Tuesday, September 28, 2010

Numerous Updates, The Japanese Movie Theater Experience and Manga

Today my girlfriend left for home and after seeing her off on the Narita Express I went to the book store and then to a movie. More about that later but now a few updates.

First, I forgot to mention that the day we went to the morning sumo practice while I was sitting on the platform watching the wrestlers I was also looking around at the facility. We were sitting on cushions (zabuton) about three feet off the ground on a wooden wrap-around deck. At the one end of the deck to our left I counted fourteen, one-hundred pound bags of rice. Rice is the food that the rikishi eat the most so I guess it was natural for me to see it in the beya.

I'm sure that many of their supplies are supplied by benefactors and since Takamisakari is in a number of food commercials the beya receives more than their fair share of goods.

I don't think that Azumazeki beya is very large with only about seven to ten rikishi but there are some with around sixty. Imagine how much rice, not to mention steak and eggs, the larger beyas have stacked up some where.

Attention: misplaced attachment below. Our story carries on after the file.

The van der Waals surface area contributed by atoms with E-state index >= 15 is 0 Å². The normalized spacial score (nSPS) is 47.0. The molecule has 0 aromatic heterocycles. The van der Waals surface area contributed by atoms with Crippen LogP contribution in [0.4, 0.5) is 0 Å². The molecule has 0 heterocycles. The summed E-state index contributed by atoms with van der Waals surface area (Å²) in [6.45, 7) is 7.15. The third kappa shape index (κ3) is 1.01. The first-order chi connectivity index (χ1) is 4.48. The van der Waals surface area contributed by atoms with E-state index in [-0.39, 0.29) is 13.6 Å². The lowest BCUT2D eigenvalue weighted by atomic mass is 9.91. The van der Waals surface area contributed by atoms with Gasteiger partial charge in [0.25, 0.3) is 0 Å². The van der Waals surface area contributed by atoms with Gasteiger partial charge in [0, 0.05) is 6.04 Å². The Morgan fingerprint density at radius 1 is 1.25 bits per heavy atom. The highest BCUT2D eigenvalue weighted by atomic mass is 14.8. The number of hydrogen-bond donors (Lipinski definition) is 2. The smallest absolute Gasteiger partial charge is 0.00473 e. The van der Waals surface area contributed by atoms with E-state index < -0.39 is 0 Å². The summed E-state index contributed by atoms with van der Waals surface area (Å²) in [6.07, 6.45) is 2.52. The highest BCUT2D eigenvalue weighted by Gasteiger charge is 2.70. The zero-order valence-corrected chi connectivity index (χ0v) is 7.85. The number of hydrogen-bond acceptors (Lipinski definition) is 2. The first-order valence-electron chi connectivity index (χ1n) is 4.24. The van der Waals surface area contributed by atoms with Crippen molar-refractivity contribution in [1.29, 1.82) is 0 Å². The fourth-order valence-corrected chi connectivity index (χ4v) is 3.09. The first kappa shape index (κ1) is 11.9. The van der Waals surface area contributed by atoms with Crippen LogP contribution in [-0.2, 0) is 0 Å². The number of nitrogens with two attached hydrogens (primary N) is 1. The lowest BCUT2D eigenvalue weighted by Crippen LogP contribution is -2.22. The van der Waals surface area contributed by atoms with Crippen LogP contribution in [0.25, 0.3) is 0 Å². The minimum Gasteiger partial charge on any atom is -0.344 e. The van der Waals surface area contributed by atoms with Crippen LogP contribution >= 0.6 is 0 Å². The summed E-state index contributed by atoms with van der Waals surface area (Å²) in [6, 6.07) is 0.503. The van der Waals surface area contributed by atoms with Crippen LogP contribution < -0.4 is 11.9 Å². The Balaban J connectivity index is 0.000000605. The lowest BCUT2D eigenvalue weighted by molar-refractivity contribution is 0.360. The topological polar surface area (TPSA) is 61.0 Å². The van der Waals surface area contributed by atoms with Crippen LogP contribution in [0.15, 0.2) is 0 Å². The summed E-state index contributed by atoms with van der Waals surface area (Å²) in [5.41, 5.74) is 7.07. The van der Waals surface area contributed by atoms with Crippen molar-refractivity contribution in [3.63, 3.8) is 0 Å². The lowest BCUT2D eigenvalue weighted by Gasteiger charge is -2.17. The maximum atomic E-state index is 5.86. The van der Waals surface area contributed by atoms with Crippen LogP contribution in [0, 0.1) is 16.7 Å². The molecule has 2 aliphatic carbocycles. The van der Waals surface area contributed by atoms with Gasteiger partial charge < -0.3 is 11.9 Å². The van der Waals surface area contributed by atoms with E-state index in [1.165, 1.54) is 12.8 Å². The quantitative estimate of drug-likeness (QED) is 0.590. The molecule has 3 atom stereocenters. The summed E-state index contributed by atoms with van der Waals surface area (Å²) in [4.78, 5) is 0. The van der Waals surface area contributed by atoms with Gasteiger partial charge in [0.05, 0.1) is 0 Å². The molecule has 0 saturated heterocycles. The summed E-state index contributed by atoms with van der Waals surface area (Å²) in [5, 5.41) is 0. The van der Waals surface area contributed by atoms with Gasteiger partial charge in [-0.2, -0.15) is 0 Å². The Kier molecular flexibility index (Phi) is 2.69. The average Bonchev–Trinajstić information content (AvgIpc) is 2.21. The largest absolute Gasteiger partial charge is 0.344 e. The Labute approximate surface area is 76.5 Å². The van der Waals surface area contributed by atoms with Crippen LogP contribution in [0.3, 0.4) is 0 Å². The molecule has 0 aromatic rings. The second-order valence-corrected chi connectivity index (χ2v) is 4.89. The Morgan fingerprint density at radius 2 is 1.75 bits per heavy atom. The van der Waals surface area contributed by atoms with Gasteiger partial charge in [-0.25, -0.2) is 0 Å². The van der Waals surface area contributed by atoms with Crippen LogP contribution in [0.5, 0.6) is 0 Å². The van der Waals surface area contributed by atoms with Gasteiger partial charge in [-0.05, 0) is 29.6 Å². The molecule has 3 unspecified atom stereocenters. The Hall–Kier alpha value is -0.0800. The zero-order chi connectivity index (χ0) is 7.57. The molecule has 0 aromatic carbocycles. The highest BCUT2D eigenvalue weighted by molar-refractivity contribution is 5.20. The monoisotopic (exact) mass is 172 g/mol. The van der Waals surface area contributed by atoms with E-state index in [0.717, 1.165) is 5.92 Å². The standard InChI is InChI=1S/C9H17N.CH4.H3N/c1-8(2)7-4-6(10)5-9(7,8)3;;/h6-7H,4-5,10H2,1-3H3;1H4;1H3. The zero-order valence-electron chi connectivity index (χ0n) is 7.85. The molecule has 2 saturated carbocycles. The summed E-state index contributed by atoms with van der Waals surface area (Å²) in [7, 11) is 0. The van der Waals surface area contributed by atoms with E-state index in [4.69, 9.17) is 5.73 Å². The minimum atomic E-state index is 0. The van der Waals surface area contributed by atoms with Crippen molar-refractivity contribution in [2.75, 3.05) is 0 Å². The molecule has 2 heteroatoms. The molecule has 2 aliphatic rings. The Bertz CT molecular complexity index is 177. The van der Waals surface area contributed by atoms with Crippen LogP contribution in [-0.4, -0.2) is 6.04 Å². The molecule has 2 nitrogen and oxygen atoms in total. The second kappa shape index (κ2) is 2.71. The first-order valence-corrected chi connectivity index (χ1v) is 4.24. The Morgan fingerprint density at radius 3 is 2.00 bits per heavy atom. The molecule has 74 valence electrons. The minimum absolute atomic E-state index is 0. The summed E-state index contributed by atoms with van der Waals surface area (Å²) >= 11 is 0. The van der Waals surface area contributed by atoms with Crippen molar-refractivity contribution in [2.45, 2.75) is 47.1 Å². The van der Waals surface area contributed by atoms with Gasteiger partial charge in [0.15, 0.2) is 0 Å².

Staying with sumo, the basho is over and Yokozuna Hakuho did go undefeated and set a record of four consecutive undefeated tournament wins. He has only lost three matches this year and they all came in January. He holds the record for fewest losses in a year at four, which he set last year. If he goes undefeated in the November basho in Fukuoka he will set three new records; five consecutive undefeated bashos, fewest losses in a year at three and longest winning streak which would be seventy seven. He will also be the only rikishi to have won seventy in a row.